Cognitive Biases About Violence as a Negotiating Tactic
Interesting paper: Max Abrahms, “The Credibility Paradox: Violence as a Double-Edged Sword in International Politics,” International Studies Quarterly, 2013:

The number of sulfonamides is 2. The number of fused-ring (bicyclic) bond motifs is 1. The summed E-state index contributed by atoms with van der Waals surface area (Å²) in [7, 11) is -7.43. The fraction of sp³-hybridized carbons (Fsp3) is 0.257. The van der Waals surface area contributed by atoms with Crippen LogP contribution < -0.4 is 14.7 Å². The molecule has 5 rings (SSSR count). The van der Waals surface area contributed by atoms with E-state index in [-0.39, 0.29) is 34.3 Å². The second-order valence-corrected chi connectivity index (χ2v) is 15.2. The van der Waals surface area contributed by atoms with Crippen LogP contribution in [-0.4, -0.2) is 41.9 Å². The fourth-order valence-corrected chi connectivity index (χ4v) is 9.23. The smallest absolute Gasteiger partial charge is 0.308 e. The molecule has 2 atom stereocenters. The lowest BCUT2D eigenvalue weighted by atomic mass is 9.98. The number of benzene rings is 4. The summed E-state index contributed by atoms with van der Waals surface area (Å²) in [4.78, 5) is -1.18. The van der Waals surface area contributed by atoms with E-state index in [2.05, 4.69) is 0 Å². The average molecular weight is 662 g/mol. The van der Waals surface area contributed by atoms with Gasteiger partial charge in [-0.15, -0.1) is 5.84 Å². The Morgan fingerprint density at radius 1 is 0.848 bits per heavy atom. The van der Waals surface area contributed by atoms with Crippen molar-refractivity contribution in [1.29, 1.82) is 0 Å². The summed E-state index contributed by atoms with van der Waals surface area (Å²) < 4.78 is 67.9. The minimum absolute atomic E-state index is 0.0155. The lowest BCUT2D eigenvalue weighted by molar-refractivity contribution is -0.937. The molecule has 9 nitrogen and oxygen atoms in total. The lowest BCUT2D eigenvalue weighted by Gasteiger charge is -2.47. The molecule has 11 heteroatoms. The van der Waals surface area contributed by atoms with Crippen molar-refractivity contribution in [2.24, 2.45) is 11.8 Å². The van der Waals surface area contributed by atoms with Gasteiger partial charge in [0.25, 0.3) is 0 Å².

Abstract: Implicit in the rationalist literature on bargaining over the last half-century is the political utility of violence. Given our anarchical international system populated with egoistic actors, violence is thought to promote concessions by lending credibility to their threats. From the vantage of bargaining theory, then, empirical research on terrorism poses a puzzle. For non-state actors, terrorism signals a credible threat in comparison to less extreme tactical alternatives. In recent years, however, a spate of studies across disciplines and methodologies has nonetheless found that neither escalating to terrorism nor with terrorism encourages government concessions. In fact, perpetrating terrorist acts reportedly lowers the likelihood of government compliance, particularly as the civilian casualties rise. The apparent tendency for this extreme form of violence to impede concessions challenges the external validity of bargaining theory, as traditionally understood. In this study, I propose and test an important psychological refinement to the standard rationalist narrative. Via an experiment on a national sample of adults, I find evidence of a newfound cognitive heuristic undermining the coercive logic of escalation enshrined in bargaining theory. Due to this oversight, mainstream bargaining theory overestimates the political utility of violence, particularly as an instrument of coercion.